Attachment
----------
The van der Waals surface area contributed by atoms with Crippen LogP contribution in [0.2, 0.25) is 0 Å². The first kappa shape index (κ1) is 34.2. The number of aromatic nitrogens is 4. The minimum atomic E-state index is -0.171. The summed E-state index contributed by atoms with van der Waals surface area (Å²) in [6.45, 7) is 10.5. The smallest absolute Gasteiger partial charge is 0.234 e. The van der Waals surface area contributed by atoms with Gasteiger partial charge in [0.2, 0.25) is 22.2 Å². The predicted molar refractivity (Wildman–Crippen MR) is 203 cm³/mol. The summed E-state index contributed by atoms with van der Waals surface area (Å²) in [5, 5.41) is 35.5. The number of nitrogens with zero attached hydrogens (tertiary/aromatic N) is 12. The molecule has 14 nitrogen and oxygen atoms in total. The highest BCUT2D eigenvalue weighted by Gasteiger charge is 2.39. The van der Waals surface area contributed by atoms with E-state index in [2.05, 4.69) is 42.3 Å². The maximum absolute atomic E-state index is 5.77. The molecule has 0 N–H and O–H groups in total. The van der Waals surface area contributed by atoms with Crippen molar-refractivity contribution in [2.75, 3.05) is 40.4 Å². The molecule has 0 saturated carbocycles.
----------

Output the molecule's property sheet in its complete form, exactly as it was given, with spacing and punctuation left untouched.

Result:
The van der Waals surface area contributed by atoms with Crippen LogP contribution in [0.2, 0.25) is 0 Å². The first kappa shape index (κ1) is 34.2. The number of aromatic nitrogens is 4. The minimum atomic E-state index is -0.171. The summed E-state index contributed by atoms with van der Waals surface area (Å²) in [6.45, 7) is 10.5. The smallest absolute Gasteiger partial charge is 0.234 e. The van der Waals surface area contributed by atoms with Gasteiger partial charge in [0.2, 0.25) is 22.2 Å². The predicted molar refractivity (Wildman–Crippen MR) is 203 cm³/mol. The summed E-state index contributed by atoms with van der Waals surface area (Å²) in [5, 5.41) is 35.5. The number of nitrogens with zero attached hydrogens (tertiary/aromatic N) is 12. The molecule has 14 nitrogen and oxygen atoms in total. The highest BCUT2D eigenvalue weighted by Gasteiger charge is 2.39. The van der Waals surface area contributed by atoms with E-state index in [2.05, 4.69) is 42.3 Å². The maximum absolute atomic E-state index is 5.77. The molecule has 0 N–H and O–H groups in total. The van der Waals surface area contributed by atoms with Crippen molar-refractivity contribution in [2.75, 3.05) is 40.4 Å². The molecule has 0 saturated carbocycles.